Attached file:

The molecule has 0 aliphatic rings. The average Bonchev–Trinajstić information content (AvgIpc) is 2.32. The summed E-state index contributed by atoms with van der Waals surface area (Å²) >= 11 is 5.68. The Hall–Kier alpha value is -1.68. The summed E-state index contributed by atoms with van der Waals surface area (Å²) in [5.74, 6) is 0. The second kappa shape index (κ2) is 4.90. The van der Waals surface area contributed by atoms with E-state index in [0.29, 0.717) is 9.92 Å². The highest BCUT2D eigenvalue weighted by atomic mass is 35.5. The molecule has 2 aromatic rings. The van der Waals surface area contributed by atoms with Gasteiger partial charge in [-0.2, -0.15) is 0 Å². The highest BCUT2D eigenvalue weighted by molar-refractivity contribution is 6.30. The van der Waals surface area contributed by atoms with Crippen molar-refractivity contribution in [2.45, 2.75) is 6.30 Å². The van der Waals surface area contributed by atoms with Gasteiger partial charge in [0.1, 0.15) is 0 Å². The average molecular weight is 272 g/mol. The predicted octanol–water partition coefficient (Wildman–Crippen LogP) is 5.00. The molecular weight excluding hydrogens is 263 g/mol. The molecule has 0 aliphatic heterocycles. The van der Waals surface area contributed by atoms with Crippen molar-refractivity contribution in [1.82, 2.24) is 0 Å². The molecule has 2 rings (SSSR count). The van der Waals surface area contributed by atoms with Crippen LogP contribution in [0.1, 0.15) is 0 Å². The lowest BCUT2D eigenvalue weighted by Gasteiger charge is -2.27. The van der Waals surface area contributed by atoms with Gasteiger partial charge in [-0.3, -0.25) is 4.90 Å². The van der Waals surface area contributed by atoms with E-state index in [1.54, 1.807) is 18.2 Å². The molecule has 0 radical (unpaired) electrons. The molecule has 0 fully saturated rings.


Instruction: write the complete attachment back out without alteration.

The molecule has 0 aliphatic rings. The average Bonchev–Trinajstić information content (AvgIpc) is 2.32. The summed E-state index contributed by atoms with van der Waals surface area (Å²) >= 11 is 5.68. The Hall–Kier alpha value is -1.68. The summed E-state index contributed by atoms with van der Waals surface area (Å²) in [5.74, 6) is 0. The second kappa shape index (κ2) is 4.90. The van der Waals surface area contributed by atoms with E-state index in [0.29, 0.717) is 9.92 Å². The highest BCUT2D eigenvalue weighted by atomic mass is 35.5. The molecule has 2 aromatic rings. The van der Waals surface area contributed by atoms with Gasteiger partial charge in [-0.2, -0.15) is 0 Å². The highest BCUT2D eigenvalue weighted by molar-refractivity contribution is 6.30. The van der Waals surface area contributed by atoms with Crippen molar-refractivity contribution in [2.45, 2.75) is 6.30 Å². The van der Waals surface area contributed by atoms with Gasteiger partial charge in [0.1, 0.15) is 0 Å². The average molecular weight is 272 g/mol. The predicted octanol–water partition coefficient (Wildman–Crippen LogP) is 5.00. The molecular weight excluding hydrogens is 263 g/mol. The molecule has 0 aliphatic heterocycles. The van der Waals surface area contributed by atoms with Crippen molar-refractivity contribution in [1.82, 2.24) is 0 Å². The molecule has 2 rings (SSSR count). The van der Waals surface area contributed by atoms with Crippen LogP contribution in [0.1, 0.15) is 0 Å². The lowest BCUT2D eigenvalue weighted by Gasteiger charge is -2.27. The van der Waals surface area contributed by atoms with Gasteiger partial charge in [-0.3, -0.25) is 4.90 Å². The van der Waals surface area contributed by atoms with E-state index in [1.54, 1.807) is 18.2 Å². The molecule has 0 radical (unpaired) electrons. The molecule has 0 fully saturated rings.